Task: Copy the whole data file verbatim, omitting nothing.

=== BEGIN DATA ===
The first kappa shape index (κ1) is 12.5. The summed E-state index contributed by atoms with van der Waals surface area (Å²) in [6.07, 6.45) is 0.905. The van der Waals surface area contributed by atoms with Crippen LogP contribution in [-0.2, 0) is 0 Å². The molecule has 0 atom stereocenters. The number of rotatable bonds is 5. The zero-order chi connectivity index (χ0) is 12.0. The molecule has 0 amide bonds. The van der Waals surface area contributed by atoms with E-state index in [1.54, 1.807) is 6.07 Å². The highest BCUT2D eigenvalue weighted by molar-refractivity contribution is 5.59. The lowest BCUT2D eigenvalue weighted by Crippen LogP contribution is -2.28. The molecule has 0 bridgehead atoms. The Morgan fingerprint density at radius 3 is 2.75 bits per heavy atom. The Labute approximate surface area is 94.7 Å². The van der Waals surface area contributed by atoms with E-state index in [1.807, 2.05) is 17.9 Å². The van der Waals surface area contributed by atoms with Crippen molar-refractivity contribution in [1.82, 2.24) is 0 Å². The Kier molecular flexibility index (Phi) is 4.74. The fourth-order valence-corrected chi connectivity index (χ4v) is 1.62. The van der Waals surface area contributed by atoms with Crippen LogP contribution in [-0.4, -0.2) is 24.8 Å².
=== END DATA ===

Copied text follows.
The first kappa shape index (κ1) is 12.5. The summed E-state index contributed by atoms with van der Waals surface area (Å²) in [6.07, 6.45) is 0.905. The van der Waals surface area contributed by atoms with Crippen LogP contribution in [-0.2, 0) is 0 Å². The molecule has 0 atom stereocenters. The number of rotatable bonds is 5. The zero-order chi connectivity index (χ0) is 12.0. The molecule has 0 amide bonds. The van der Waals surface area contributed by atoms with E-state index in [1.54, 1.807) is 6.07 Å². The highest BCUT2D eigenvalue weighted by molar-refractivity contribution is 5.59. The lowest BCUT2D eigenvalue weighted by Crippen LogP contribution is -2.28. The molecule has 0 bridgehead atoms. The Morgan fingerprint density at radius 3 is 2.75 bits per heavy atom. The Labute approximate surface area is 94.7 Å². The van der Waals surface area contributed by atoms with E-state index in [1.807, 2.05) is 17.9 Å². The van der Waals surface area contributed by atoms with Crippen molar-refractivity contribution in [1.82, 2.24) is 0 Å². The Kier molecular flexibility index (Phi) is 4.74. The fourth-order valence-corrected chi connectivity index (χ4v) is 1.62. The van der Waals surface area contributed by atoms with Crippen LogP contribution in [-0.4, -0.2) is 24.8 Å².